Because of the use of TDMA, the cable modem termination system must use a burst receiver, rather than a continuous receiver, to receive data packets from cable modems via upstream communications. As those skilled in the art will appreciate, a continuous receiver can only be utilized where generally continuous communications (as opposed to burst communications as in the present invention) are performed, so as to substantially maintain timing synchronization between the transmitter and the receiver, as is necessary for proper reception of the communicated information. During continuous communications, timing recovery is a more straightforward process since signal acquisition generally only occurs at the initiation of such communications. Thus, acquisition is generally only performed in continuous receivers once per continuous transmission and each continuous transmission may be very long.
However, the burst communications inherent to TDMA systems require periodic and frequent reacquisition of the signal. That is, during TDMA communications, the signal must be reacquired for each separate burst transmission being received.
Since continuous receivers generally only acquire the signal once, the need to minimize acquisition time is much less. critical in continuous receivers than in burst receivers, wherein acquisition must be performed for each separate burst, and therefore occurs quite frequently. Thus, there is a strong motivation to minimize acquisition time in burst receivers, so as to enhance overall data transmission efficiency and throughput. As such, it is beneficial to provide techniques which enhance the speed at which data packets transmitted according to TDMA methodologies may be acquired by a burst receiver, such as that of a cable modem termination system.
Referring now to
Approximately 500 homes 1014 are in electrical communication with each node 1016, 1034 of the hybrid fiber coaxial network 1010, typically via coaxial cables 1029, 1030, 1031. Amplifiers 1015 facilitate the electrical connection of the more distant homes 1014 to the nodes 1016, 1034 by boosting the electrical signals so as to desirably enhance the signal-to-noise ratio of such communications and by then transmitting the electrical signals over coaxial cables 1030, 1031. Coaxial cable 1029 electrically interconnects the homes 1014 with the coaxial cables 1030, 1031, which extend between amplifiers 1015 and nodes 1016, 1034.
Each node 1016, 1034 is electrically connected to a hub 1022, 1024, typically via an optical fiber 1028, 1032. The hubs 1022, 1024 are in communication with the headend 1012, via optical fibers 1020, 1026. Each hub is typically capable of facilitating communication with approximately 20,000 homes 1014.
The optical fibers 1020, 1026 extending intermediate the headend 1012 and each hub 1022, 1024 defines a fiber ring which is typically capable of facilitating communication between approximately 100,000 homes 1014 and the headend 1012.
The headend 1012 may include video servers, satellite receivers, video modulators, telephone switches and/or Internet routers 1018, as well as the cable modem termination system. The headend 1012 communicates via transmission line 1013, which may be a T1 or T2 line, with the Internet, other headends and/or any other desired device(s) or network.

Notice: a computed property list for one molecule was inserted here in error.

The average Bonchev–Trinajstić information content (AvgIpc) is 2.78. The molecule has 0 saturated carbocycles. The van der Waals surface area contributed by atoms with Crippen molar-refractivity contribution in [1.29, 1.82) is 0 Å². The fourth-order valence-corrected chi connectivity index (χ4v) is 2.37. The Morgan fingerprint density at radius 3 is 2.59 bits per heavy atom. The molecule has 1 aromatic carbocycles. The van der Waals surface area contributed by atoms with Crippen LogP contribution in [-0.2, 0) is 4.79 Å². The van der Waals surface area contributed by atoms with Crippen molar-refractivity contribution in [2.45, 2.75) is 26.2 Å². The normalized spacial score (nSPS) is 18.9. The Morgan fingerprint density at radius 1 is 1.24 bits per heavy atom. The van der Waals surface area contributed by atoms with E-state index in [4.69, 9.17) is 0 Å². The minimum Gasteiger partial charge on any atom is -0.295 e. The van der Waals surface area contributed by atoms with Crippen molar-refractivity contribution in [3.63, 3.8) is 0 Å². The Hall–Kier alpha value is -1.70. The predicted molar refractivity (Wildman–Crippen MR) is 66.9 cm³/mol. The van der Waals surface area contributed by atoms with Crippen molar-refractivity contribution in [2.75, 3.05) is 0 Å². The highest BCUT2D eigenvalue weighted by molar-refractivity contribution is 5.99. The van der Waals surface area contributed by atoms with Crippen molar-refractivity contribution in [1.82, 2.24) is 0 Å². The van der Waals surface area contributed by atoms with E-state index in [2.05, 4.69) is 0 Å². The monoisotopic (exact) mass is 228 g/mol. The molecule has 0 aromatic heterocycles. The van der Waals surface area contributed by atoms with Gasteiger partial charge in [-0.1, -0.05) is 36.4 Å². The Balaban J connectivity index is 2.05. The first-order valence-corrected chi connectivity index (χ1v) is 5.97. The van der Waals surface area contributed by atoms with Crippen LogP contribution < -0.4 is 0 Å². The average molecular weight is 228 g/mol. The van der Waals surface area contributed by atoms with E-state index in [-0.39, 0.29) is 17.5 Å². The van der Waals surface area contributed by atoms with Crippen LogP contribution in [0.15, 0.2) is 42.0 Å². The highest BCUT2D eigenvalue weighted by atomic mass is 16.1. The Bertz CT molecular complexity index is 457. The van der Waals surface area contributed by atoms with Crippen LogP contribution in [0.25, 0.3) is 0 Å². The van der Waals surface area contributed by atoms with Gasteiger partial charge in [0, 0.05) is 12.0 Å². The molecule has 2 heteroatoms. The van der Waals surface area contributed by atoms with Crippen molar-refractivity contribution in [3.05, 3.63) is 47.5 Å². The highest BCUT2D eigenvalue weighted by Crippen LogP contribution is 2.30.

Referring now to
More particularly, a personal computer 1048, disposed within the home 1014, is connected via cable 1011 to the cable modem 12 which communicates via coaxial cable 1017 with the hybrid fiber coaxial network 1010, which in turn communicates via optical fiber 1020 with the cable modem termination system (CMTS) including line card 1042 of the headend 1012. Internet router 1040 facilitates communication between the headend 1012 and the Internet or any other desired device or network.
In a typical cable modem system, a single cable modem termination system including line card 1042 (
Referring now to
The output of the RF input 84 is provided to splitter 57 of the cable modem termination system including line card 1042, which separates the 5-42 MHz RF input into N separate channels. Each of the N separate channels is provided to a separate QPSK/16-QAM burst receiver channel 85.
Each separate QPSK/16-QAM burst receiver channel 85 is in electrical communication with the headend MAC 60. The headend MAC 60 is in electrical communication with backplane interface 62 which provides an interface to ROM 73, RAM 68, CPU 66, and 100BASE-T Ethernet interface 64.
The headend MAC 60 provides clock and a data output to the downstream modulator 72 which provides an output to amplifier 76 through surface acoustic wave (SAW) filter 74. Amplifier 76 provides an output to 44 MHz IF output, which in turn provides an output to the RF upconverter 78.
Each burst receiver 85 is configured so as to be capable of receiving both QPSK (4-QAM) or 16-QAM signals. The QPSK signals provide 2 bits per symbol, wherein each bit has ±1 amplitude levels. The 16-QAM signals provide 4 bits per symbol, each bit having a ±1 or ±3 amplitude level.
However, the description and illustration of a burst receiver configured to accommodate QPSK and 16-QAM inputs is by way of illustration only and not by way of limitation. Those skilled in the art will appreciate that other modulation techniques, such as 32-QAM, 64-QAM and 256-QAM may alternatively be utilized.
The cable modem 12 in